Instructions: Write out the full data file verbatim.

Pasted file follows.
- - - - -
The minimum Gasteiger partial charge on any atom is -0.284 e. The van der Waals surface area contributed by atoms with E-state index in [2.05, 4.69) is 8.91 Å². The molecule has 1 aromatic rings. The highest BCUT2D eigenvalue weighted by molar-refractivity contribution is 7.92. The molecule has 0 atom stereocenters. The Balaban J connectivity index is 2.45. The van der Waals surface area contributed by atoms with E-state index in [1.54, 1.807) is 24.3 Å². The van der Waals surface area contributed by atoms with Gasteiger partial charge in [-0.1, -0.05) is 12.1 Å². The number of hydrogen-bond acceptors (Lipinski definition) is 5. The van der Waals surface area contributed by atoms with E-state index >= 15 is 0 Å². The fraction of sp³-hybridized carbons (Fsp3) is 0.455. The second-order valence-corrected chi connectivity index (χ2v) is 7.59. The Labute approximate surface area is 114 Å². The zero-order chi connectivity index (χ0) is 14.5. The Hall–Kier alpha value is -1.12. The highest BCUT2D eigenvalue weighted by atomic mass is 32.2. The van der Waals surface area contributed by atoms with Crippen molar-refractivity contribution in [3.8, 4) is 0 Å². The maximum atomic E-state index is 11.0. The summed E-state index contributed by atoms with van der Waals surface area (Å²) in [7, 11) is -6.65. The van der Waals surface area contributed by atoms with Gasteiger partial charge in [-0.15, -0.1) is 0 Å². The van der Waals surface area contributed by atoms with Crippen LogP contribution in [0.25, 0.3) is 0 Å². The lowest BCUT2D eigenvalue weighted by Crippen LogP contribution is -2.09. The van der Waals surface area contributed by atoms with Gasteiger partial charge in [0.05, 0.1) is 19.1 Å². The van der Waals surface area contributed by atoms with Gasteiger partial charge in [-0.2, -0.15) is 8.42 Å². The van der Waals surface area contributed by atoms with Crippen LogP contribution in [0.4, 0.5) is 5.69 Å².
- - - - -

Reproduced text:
The minimum Gasteiger partial charge on any atom is -0.284 e. The van der Waals surface area contributed by atoms with E-state index in [2.05, 4.69) is 8.91 Å². The molecule has 1 aromatic rings. The highest BCUT2D eigenvalue weighted by molar-refractivity contribution is 7.92. The molecule has 0 atom stereocenters. The Balaban J connectivity index is 2.45. The van der Waals surface area contributed by atoms with E-state index in [1.54, 1.807) is 24.3 Å². The van der Waals surface area contributed by atoms with Gasteiger partial charge in [-0.1, -0.05) is 12.1 Å². The number of hydrogen-bond acceptors (Lipinski definition) is 5. The van der Waals surface area contributed by atoms with E-state index >= 15 is 0 Å². The fraction of sp³-hybridized carbons (Fsp3) is 0.455. The second-order valence-corrected chi connectivity index (χ2v) is 7.59. The Labute approximate surface area is 114 Å². The zero-order chi connectivity index (χ0) is 14.5. The Hall–Kier alpha value is -1.12. The highest BCUT2D eigenvalue weighted by atomic mass is 32.2. The van der Waals surface area contributed by atoms with Crippen molar-refractivity contribution in [3.8, 4) is 0 Å². The maximum atomic E-state index is 11.0. The summed E-state index contributed by atoms with van der Waals surface area (Å²) in [7, 11) is -6.65. The van der Waals surface area contributed by atoms with Gasteiger partial charge in [-0.15, -0.1) is 0 Å². The van der Waals surface area contributed by atoms with Crippen LogP contribution in [0.25, 0.3) is 0 Å². The lowest BCUT2D eigenvalue weighted by Crippen LogP contribution is -2.09. The van der Waals surface area contributed by atoms with Gasteiger partial charge in [0.05, 0.1) is 19.1 Å². The van der Waals surface area contributed by atoms with Gasteiger partial charge in [-0.2, -0.15) is 8.42 Å². The van der Waals surface area contributed by atoms with Crippen LogP contribution in [0.4, 0.5) is 5.69 Å².